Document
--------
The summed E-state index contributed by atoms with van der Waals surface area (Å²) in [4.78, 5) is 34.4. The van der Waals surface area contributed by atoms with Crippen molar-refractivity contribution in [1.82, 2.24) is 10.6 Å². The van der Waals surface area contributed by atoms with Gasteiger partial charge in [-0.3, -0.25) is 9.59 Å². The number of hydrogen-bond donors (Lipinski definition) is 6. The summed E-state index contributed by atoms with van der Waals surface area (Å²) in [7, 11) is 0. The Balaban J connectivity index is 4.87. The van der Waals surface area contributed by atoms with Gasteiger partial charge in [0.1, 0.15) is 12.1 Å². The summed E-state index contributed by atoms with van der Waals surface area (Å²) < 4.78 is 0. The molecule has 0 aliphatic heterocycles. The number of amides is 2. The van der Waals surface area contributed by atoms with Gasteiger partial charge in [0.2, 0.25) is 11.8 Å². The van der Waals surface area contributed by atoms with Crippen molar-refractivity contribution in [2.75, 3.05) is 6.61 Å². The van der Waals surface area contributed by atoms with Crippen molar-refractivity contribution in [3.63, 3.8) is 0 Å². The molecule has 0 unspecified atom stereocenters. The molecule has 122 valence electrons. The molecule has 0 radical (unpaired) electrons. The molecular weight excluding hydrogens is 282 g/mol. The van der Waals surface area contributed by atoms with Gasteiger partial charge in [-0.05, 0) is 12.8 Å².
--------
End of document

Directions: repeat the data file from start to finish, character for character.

The summed E-state index contributed by atoms with van der Waals surface area (Å²) in [4.78, 5) is 34.4. The van der Waals surface area contributed by atoms with Crippen molar-refractivity contribution in [1.82, 2.24) is 10.6 Å². The van der Waals surface area contributed by atoms with Gasteiger partial charge in [-0.3, -0.25) is 9.59 Å². The number of hydrogen-bond donors (Lipinski definition) is 6. The summed E-state index contributed by atoms with van der Waals surface area (Å²) in [7, 11) is 0. The Balaban J connectivity index is 4.87. The van der Waals surface area contributed by atoms with Gasteiger partial charge in [0.1, 0.15) is 12.1 Å². The summed E-state index contributed by atoms with van der Waals surface area (Å²) < 4.78 is 0. The molecule has 0 aliphatic heterocycles. The number of amides is 2. The van der Waals surface area contributed by atoms with Gasteiger partial charge in [0.2, 0.25) is 11.8 Å². The van der Waals surface area contributed by atoms with Crippen molar-refractivity contribution in [2.75, 3.05) is 6.61 Å². The van der Waals surface area contributed by atoms with Crippen molar-refractivity contribution in [3.63, 3.8) is 0 Å². The molecule has 0 unspecified atom stereocenters. The molecule has 122 valence electrons. The molecule has 0 radical (unpaired) electrons. The molecular weight excluding hydrogens is 282 g/mol. The van der Waals surface area contributed by atoms with Gasteiger partial charge in [-0.05, 0) is 12.8 Å².